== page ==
2. Complete an apprenticeship (optional)
One way of becoming a prison officer is through an advanced apprenticeship as a custody and detention officer. This apprenticeship prepares you for work in prisons, detention centres and custodial establishments. An apprenticeship like this one can also lead to related roles, such as custodial officer, escorting officer or detention officer. This is a level three apprenticeship and lasts between 12 and 18 months.
3. Apply directly for prison officer positions
You could become a prison officer without an apprenticeship by applying directly. There are no formal requirements or qualifications necessary, but your character and personal qualities are going to be very important. You can expect to complete an online test that determines your ability to make judgements in certain situations and how good you are with numbers. After completing this, you're typically invited to attend an assessment day. This consists of a numeracy and literacy test, roleplay to determine your character, fitness tests, eyesight and medical examinations and an interview.
Prison officer frequently asked questions
Below is a collection of some frequently asked questions regarding prison officers, along with their respective answers:
What are the career progression options for a prison officer?
As a prison officer, you can advance to more senior positions by getting experience and demonstrating that you have the necessary skills. For instance, you could work towards becoming a prison governor. This is a senior position that manages a prison or similar institution and has a national average salary between £47,500 per year and £75,500 per year.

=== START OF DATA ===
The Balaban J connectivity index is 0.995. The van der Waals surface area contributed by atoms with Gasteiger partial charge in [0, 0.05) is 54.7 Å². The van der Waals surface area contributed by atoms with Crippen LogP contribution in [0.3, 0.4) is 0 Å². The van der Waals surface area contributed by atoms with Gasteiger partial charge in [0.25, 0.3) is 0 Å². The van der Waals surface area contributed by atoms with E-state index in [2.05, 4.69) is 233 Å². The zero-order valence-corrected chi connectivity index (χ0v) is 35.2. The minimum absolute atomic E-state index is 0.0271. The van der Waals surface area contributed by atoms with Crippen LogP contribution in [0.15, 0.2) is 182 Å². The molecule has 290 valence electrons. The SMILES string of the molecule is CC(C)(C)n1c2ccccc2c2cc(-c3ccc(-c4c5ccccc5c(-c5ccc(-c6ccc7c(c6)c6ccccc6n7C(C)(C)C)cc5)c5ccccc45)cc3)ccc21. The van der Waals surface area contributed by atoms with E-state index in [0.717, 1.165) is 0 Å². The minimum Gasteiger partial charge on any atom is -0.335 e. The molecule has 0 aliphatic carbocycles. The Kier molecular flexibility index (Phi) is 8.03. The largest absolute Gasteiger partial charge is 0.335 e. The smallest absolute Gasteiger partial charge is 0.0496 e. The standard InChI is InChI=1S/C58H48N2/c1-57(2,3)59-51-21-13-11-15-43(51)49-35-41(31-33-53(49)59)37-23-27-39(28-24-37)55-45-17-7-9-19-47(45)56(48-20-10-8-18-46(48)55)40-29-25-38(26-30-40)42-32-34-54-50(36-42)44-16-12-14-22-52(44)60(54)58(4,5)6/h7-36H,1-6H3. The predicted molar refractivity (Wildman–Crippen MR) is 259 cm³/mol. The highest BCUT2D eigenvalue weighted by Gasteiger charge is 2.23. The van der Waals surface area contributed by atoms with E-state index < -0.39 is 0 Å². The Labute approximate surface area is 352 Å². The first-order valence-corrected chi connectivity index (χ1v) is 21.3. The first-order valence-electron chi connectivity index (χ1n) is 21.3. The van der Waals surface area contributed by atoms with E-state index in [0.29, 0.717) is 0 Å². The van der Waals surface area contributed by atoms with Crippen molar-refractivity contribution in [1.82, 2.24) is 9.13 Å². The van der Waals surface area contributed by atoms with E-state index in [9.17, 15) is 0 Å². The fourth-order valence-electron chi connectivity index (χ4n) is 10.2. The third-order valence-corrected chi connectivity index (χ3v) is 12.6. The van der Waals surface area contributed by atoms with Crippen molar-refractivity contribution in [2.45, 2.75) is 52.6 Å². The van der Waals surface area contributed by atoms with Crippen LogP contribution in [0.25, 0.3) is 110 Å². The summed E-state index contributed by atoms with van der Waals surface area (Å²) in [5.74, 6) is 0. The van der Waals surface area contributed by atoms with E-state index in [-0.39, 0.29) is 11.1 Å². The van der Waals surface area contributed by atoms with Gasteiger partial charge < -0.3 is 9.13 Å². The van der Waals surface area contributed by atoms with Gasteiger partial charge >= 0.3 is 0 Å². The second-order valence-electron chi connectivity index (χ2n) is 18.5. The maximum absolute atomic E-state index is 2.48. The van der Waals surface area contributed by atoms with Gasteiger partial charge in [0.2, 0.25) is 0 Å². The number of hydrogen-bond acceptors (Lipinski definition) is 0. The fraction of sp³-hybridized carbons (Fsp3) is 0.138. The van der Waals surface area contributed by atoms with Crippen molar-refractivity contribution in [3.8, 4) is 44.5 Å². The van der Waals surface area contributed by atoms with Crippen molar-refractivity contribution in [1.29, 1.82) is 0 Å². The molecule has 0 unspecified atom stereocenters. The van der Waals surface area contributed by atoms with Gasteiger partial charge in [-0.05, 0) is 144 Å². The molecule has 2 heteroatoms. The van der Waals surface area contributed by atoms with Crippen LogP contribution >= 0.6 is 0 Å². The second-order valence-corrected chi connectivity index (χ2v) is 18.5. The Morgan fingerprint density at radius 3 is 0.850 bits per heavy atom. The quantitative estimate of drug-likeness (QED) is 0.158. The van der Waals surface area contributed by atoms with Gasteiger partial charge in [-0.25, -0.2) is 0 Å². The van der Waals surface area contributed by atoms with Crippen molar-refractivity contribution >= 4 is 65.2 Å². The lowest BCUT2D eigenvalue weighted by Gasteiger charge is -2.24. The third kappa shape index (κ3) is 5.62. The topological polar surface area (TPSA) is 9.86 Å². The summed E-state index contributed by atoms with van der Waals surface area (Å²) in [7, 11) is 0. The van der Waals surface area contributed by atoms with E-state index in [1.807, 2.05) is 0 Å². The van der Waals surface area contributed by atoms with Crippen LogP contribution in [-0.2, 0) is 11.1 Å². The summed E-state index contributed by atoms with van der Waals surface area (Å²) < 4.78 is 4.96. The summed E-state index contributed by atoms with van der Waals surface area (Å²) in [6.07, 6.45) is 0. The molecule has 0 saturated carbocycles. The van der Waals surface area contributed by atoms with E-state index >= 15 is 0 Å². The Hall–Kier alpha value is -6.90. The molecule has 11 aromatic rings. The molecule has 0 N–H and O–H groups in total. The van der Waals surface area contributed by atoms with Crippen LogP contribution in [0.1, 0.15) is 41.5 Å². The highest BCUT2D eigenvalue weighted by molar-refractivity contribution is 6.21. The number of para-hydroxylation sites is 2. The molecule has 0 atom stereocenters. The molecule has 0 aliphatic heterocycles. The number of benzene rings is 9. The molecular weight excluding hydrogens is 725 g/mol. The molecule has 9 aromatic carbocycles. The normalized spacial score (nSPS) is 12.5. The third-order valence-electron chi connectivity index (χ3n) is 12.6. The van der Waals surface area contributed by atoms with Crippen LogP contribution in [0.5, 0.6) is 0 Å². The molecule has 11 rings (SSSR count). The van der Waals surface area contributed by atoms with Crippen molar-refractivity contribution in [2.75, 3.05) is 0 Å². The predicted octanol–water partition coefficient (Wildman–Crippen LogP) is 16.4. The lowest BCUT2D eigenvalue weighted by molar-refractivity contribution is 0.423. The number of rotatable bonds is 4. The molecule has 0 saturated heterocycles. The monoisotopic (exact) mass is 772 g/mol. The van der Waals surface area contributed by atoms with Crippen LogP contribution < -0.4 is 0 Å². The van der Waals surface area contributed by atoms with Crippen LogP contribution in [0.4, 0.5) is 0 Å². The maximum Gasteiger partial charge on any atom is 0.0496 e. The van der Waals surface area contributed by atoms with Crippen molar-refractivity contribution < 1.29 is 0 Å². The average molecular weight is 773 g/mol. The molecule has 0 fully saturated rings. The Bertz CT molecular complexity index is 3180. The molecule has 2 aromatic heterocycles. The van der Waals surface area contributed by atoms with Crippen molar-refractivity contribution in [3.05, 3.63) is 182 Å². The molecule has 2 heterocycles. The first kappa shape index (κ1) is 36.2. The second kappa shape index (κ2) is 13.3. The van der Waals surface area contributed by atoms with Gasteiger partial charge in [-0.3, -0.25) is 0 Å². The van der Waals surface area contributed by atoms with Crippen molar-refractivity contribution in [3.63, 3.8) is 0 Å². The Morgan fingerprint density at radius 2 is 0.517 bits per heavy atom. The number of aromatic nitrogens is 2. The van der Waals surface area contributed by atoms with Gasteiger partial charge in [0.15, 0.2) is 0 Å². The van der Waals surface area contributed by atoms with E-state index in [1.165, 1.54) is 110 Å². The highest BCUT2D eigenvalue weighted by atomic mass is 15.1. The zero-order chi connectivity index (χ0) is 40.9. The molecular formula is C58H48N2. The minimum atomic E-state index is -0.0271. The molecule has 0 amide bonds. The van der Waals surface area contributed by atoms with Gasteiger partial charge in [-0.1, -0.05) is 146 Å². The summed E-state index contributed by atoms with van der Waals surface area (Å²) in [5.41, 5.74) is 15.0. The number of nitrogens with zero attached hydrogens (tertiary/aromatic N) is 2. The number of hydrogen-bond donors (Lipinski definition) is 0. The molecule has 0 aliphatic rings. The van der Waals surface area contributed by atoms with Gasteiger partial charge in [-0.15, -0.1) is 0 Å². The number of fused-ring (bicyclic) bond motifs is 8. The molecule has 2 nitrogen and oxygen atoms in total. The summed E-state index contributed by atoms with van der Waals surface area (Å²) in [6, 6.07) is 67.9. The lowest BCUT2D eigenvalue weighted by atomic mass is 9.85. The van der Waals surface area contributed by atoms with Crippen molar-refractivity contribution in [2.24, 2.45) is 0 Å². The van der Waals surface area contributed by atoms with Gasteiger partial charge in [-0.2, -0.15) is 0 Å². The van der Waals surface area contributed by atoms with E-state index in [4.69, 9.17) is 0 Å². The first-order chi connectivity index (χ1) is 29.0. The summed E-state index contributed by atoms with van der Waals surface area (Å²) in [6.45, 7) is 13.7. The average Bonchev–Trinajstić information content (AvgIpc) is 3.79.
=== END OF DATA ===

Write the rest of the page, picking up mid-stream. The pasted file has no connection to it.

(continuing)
What pension scheme do prison officers get?
Prison officers employed by Her Majesty's Prison and Probation Service are automatically entitled to the civil service pension scheme. If you choose to opt into this, you contribute 5.45% of your salary on average, and your employer would contribute a further 18%.
How are prison officers trained?
The training period for a new prison officer is 12 weeks, which mostly consists of the prison officer entry-level training (POELT). During this period, you're expected to complete an SFK Level 3 Diploma in Management and Care of Individuals in a Custodial Environment. The POELT takes 10 weeks, with one week before and after being hosted by your establishment. These are the introductory and consolidation weeks, respectively.
Salary figures reflect data listed on the quoted websites at the time of writing. Salaries may vary depending on the hiring organisation and a candidate's experience, academic background and location. Please note that none of the companies mentioned in this article are affiliated with Indeed.
Explore more articles
- How much does an estate agent earn? (With career progression)
- A guide on what net annual income is and how to calculate it
- Average banking salary in the UK (plus ways to earn more)
- How Much Does a Yoga Teacher Make? (With Top-Paying Locations)
- How much does a saturation diver make? (with duties)
- How Much Does a Mutual Fund Manager Make? (With Salary Info)
- How much do landscapers make? (Plus ways to earn more)
- What is unpaid leave? (Definition, examples and FAQ)
- How Much Does a Veterinarian Make? (With FAQ)
- How Much Does a News Anchor Make? And How To Become One)
- Q&A: What is the average HR salary for different roles?
- How much does a systems analyst make? (With career info)